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  • Justin Bieber opens up about his past drug use. (Photo: YouTube/ScreenCap)

    Justin Bieber opens up about his past drug use. (Photo: YouTube/ScreenCap)

    Justin Bieber had a lot to escape from when he shot to fame as a young teen and had to deal with all the pressures of fame. He reveals in a new interview drugs provided part of that escape.

    The 25-year-old singer revealed he first tried marijuana when he was just 13, after rocketing to fame as one of the first YouTube phenoms.

    He says weed led him to experiment with other drugs, including a potentially deadly concoction known as “sizzurp” or “purple drank.” The drink is a mix of cough syrup containing promethazine and codeine, mixed with a soft drink.

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    Codeine, derived from opium, is metabolized into morphine in the body and is highly addictive.

    “Users quickly develop a physical and psychological dependence to the drug and may experience withdrawal symptoms after as few as five to seven days of continuous use,” The New York Independent reported in 2014, citing addiction Web site, codeineaddiction.com

    During a period in 2014 when Bieber often appeared agitated and aggressive he was suspected of using sizzurp. He denied at the time.

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    From there, he moved on to pills, Molly, and even trying Shrooms, also known as psilocybin and psilocin.

    “It was just an escape for me. I was young. My experience was in front of cameras and I had a different level of exposure,” he said in an episode of his YouTube Premium documentary “Justin Bieber: Seasons.”

    Bieber went through a period in his late teens and early behavior when he was known more for loutish behavior than his music.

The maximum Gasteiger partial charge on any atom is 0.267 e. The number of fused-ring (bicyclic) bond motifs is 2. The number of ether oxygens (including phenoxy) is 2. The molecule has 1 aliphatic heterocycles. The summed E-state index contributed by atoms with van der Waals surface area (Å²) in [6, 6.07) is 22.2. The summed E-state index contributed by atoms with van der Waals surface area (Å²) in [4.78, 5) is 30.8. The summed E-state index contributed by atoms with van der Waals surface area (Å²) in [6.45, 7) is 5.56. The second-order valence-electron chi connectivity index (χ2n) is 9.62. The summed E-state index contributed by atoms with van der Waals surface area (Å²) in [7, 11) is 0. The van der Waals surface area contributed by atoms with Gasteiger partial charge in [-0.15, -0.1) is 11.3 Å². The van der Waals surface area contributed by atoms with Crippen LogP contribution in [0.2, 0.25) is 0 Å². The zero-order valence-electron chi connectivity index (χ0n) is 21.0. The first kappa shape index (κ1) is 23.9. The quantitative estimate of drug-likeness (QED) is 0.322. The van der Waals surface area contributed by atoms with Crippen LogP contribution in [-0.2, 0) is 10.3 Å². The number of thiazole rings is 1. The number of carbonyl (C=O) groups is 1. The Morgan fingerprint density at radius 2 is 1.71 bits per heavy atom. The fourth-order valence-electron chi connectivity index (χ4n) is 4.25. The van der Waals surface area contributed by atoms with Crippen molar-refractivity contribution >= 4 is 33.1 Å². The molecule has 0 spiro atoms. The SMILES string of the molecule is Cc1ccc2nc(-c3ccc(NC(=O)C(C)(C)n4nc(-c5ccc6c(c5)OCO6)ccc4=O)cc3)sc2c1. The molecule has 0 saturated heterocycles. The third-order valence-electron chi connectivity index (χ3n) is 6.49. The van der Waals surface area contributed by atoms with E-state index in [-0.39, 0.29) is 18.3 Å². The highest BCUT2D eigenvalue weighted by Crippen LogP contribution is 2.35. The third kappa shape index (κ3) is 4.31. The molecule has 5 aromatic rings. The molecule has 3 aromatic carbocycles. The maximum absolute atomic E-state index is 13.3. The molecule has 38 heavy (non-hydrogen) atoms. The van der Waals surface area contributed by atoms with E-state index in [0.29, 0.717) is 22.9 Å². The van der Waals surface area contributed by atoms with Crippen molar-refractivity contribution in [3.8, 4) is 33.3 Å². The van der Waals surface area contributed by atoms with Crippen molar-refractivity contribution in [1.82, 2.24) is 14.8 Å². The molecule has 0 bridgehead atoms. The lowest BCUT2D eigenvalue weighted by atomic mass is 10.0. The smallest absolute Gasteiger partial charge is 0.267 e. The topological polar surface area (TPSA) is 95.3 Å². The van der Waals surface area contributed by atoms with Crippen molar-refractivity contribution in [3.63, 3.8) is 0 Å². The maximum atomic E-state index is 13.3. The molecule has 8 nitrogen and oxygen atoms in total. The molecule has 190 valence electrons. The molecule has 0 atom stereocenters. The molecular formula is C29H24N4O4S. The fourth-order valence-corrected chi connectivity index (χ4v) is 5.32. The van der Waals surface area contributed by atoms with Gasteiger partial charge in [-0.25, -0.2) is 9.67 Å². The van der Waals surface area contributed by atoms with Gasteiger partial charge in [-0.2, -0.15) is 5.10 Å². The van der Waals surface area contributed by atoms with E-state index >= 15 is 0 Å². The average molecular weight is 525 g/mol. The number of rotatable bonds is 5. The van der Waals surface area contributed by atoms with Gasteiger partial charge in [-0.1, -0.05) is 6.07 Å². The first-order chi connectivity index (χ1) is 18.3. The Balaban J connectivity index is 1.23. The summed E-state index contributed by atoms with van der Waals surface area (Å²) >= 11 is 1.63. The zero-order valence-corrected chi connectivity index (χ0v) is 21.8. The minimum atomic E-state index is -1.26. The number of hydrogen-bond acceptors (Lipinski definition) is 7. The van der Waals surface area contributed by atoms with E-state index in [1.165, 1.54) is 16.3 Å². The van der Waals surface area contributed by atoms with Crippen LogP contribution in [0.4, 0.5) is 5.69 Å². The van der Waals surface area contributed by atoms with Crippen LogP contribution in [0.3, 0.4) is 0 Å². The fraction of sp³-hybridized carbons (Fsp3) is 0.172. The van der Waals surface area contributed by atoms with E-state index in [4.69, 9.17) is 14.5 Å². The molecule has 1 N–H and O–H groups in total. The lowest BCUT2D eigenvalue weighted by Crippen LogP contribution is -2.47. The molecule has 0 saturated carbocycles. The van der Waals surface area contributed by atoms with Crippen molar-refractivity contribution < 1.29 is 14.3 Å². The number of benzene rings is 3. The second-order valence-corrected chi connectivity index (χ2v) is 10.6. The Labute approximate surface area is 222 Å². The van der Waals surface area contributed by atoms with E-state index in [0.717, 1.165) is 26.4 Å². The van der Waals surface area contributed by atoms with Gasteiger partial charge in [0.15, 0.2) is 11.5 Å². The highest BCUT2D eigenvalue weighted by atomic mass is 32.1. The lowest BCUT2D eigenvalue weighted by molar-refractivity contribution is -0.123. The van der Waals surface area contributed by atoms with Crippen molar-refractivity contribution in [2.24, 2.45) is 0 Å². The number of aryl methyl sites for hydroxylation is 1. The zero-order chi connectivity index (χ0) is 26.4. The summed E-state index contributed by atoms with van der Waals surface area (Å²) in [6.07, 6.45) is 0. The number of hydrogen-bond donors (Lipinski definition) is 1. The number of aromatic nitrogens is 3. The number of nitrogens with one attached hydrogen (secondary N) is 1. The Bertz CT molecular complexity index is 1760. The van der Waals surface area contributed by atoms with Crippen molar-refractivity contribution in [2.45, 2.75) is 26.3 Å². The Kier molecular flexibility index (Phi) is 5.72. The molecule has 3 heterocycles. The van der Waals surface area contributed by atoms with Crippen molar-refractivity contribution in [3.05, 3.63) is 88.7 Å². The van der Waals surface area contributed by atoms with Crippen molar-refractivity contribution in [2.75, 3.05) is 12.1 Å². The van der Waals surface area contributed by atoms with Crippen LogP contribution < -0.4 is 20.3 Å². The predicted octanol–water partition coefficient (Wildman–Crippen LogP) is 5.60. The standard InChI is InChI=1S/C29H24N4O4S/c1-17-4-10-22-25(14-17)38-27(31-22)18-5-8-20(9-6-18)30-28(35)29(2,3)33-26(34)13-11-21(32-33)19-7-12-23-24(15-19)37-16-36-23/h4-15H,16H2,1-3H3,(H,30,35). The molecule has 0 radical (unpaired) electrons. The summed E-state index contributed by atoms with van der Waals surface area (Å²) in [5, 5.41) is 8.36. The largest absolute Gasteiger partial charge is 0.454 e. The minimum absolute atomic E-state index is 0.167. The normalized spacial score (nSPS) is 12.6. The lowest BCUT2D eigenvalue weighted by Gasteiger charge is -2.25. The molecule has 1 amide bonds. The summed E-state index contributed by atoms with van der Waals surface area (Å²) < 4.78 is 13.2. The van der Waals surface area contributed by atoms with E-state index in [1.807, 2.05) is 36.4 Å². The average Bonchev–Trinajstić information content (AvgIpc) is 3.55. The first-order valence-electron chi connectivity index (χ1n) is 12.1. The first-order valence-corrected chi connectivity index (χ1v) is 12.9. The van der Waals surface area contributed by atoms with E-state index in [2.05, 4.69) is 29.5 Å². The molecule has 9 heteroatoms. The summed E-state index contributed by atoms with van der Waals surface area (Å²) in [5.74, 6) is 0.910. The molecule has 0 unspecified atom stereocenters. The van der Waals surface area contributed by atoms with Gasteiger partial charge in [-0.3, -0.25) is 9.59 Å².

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    He described it as “valuing the wrong things,” because they were being “dangled” in front of him.

    “The truth is, I never had the tools. My parents never gave me those tools to be a good team player,” he says.

    Instead he learned the hard way.

    In 2014, he was arrested on assault and dangerous driving charges in Canada and got into an altercation with actor Orlando Bloom in Ibiza, Spain, after bragging he’d bedded Australian model Amanda Kerr.

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    Bieber was in hot water with police in California, Florida as well as Toronto, causing a White House petition calling for his deportation to soar to more than a quarter million names.

    At one point, he became fodder for late-night comics. David Letterman called him a “one-man crime wave.”

    In 2015, an Argentine judge ordered the pop star’s arrest Friday (Apr. 10) for failing to appear before authorities to answer questions about an alleged assault.

    The same year, Bieber appeared on Ellen and vowed to go straight. He followed up with a humbling apology on Facebook and said he was “not the person he was pretending to be.”

    He reassured fans in an Instagram post in 2017 that he was a changed person from two years earlier, when he was arrested in Miami for driving under the influence, driving with an expired license and resisting arrest.

    The “Believe” singer says in his documentary he decided to get sober because his addictions had grown serious.

    “I was, like, dying. People don’t know how serious it got It was legit, crazy scary,” he said.

    “I basically said to myself, ‘God, if you are real, you get me through this season of stopping these pills and stuff, and if you do, I’ll do the rest of the work.’ I never did the actual work. I got off the pills but never went to the root of everything so I just circled back around which most people do.”

    Justin’s new wife Hailey Bieber, 23, also appears in the documentary, and blamed the singer’s problems on “crippling anxiety.”

    “I think when you take somebody very, very young and they get horrible, crazy crippling anxiety and it goes undiagnosed and you don’t know what it is you are feeling, you start to self-medicate because it makes you feel better. Just helping not to feel anything.”

    Now, the ‘Love Yourself’ singer has an oxygen chamber in his house to help with his anxiety, and goes through nicotinamide adenine dinucleotide (NAD) IV treatment to help flush toxins out of his body.

    “For people who used to have a drug problem, when they get sober, the pleasure centers of their brain don’t work the same. So what NAD does is actually helps to repair that part of that brain and it helps repair the pleasure centres to balance them back out.”

    Check out the video below, and let us know your thoughts.